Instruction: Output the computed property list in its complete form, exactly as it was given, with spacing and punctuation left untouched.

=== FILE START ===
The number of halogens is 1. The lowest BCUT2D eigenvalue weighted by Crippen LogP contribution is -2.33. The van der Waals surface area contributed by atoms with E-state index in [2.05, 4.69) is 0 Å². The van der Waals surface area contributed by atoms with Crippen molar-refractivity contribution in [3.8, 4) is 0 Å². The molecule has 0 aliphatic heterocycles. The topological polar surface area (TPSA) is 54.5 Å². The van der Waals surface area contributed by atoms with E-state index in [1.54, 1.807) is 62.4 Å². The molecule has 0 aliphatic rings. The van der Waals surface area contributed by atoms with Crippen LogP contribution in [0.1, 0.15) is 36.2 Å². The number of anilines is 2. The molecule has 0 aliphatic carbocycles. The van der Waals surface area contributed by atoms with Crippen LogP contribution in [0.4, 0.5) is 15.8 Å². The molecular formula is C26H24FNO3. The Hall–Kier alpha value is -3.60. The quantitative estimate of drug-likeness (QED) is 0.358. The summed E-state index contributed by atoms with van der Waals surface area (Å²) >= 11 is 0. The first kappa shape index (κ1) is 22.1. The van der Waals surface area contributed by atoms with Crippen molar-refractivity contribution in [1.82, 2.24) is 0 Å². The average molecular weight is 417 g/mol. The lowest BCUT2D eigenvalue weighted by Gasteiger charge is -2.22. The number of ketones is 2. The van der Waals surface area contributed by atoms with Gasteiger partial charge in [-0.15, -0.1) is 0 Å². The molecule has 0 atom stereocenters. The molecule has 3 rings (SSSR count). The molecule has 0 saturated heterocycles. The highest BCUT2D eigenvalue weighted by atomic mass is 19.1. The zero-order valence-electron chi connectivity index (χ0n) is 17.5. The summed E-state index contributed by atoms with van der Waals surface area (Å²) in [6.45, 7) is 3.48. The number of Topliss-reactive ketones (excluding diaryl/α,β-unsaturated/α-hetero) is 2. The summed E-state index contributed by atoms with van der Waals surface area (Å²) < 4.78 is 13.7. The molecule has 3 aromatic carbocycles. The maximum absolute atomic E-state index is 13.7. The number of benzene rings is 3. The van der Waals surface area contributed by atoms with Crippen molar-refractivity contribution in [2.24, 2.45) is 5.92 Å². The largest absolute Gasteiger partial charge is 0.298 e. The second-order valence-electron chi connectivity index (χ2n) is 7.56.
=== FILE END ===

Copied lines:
The number of halogens is 1. The lowest BCUT2D eigenvalue weighted by Crippen LogP contribution is -2.33. The van der Waals surface area contributed by atoms with E-state index in [2.05, 4.69) is 0 Å². The van der Waals surface area contributed by atoms with Crippen molar-refractivity contribution in [3.8, 4) is 0 Å². The molecule has 0 aliphatic heterocycles. The topological polar surface area (TPSA) is 54.5 Å². The van der Waals surface area contributed by atoms with E-state index in [1.54, 1.807) is 62.4 Å². The molecule has 0 aliphatic rings. The van der Waals surface area contributed by atoms with Crippen LogP contribution in [0.1, 0.15) is 36.2 Å². The number of anilines is 2. The molecule has 0 aliphatic carbocycles. The van der Waals surface area contributed by atoms with Crippen LogP contribution in [0.4, 0.5) is 15.8 Å². The molecular formula is C26H24FNO3. The Hall–Kier alpha value is -3.60. The quantitative estimate of drug-likeness (QED) is 0.358. The summed E-state index contributed by atoms with van der Waals surface area (Å²) >= 11 is 0. The first kappa shape index (κ1) is 22.1. The van der Waals surface area contributed by atoms with Crippen molar-refractivity contribution in [1.82, 2.24) is 0 Å². The average molecular weight is 417 g/mol. The lowest BCUT2D eigenvalue weighted by Gasteiger charge is -2.22. The number of ketones is 2. The van der Waals surface area contributed by atoms with Gasteiger partial charge in [-0.15, -0.1) is 0 Å². The molecule has 0 atom stereocenters. The molecule has 3 rings (SSSR count). The molecule has 0 saturated heterocycles. The highest BCUT2D eigenvalue weighted by atomic mass is 19.1. The zero-order valence-electron chi connectivity index (χ0n) is 17.5. The summed E-state index contributed by atoms with van der Waals surface area (Å²) in [6.45, 7) is 3.48. The number of Topliss-reactive ketones (excluding diaryl/α,β-unsaturated/α-hetero) is 2. The summed E-state index contributed by atoms with van der Waals surface area (Å²) < 4.78 is 13.7. The molecule has 3 aromatic carbocycles. The maximum absolute atomic E-state index is 13.7. The number of benzene rings is 3. The van der Waals surface area contributed by atoms with Crippen molar-refractivity contribution in [2.24, 2.45) is 5.92 Å². The largest absolute Gasteiger partial charge is 0.298 e. The second-order valence-electron chi connectivity index (χ2n) is 7.56.